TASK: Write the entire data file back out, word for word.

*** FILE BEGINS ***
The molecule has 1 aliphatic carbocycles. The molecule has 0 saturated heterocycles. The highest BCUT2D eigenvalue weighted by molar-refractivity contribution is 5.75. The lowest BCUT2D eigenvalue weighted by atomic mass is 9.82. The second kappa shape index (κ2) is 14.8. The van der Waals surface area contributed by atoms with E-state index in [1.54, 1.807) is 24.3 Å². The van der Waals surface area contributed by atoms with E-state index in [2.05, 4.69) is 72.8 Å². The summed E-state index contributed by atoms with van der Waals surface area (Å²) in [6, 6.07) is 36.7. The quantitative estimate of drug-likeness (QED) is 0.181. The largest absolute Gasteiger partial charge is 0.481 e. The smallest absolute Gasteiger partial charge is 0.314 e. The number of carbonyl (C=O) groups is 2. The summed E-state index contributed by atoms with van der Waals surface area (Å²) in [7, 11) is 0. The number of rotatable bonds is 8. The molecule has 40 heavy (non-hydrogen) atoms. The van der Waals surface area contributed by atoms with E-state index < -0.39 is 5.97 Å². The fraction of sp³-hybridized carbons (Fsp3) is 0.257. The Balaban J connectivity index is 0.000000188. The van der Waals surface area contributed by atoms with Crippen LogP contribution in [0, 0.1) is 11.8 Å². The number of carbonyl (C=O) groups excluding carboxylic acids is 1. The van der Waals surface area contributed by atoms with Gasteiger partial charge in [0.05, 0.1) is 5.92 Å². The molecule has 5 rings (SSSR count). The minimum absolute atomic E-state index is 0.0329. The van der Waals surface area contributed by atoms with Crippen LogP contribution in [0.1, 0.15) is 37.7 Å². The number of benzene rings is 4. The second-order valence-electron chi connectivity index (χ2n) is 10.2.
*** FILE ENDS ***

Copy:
The molecule has 1 aliphatic carbocycles. The molecule has 0 saturated heterocycles. The highest BCUT2D eigenvalue weighted by molar-refractivity contribution is 5.75. The lowest BCUT2D eigenvalue weighted by atomic mass is 9.82. The second kappa shape index (κ2) is 14.8. The van der Waals surface area contributed by atoms with E-state index in [1.54, 1.807) is 24.3 Å². The van der Waals surface area contributed by atoms with E-state index in [2.05, 4.69) is 72.8 Å². The summed E-state index contributed by atoms with van der Waals surface area (Å²) in [6, 6.07) is 36.7. The quantitative estimate of drug-likeness (QED) is 0.181. The largest absolute Gasteiger partial charge is 0.481 e. The smallest absolute Gasteiger partial charge is 0.314 e. The number of carbonyl (C=O) groups is 2. The summed E-state index contributed by atoms with van der Waals surface area (Å²) in [7, 11) is 0. The number of rotatable bonds is 8. The molecule has 40 heavy (non-hydrogen) atoms. The van der Waals surface area contributed by atoms with E-state index < -0.39 is 5.97 Å². The fraction of sp³-hybridized carbons (Fsp3) is 0.257. The Balaban J connectivity index is 0.000000188. The van der Waals surface area contributed by atoms with Crippen LogP contribution in [0, 0.1) is 11.8 Å². The number of carbonyl (C=O) groups excluding carboxylic acids is 1. The van der Waals surface area contributed by atoms with Gasteiger partial charge in [0.05, 0.1) is 5.92 Å². The molecule has 5 rings (SSSR count). The minimum absolute atomic E-state index is 0.0329. The van der Waals surface area contributed by atoms with Crippen LogP contribution in [0.1, 0.15) is 37.7 Å². The number of benzene rings is 4. The second-order valence-electron chi connectivity index (χ2n) is 10.2.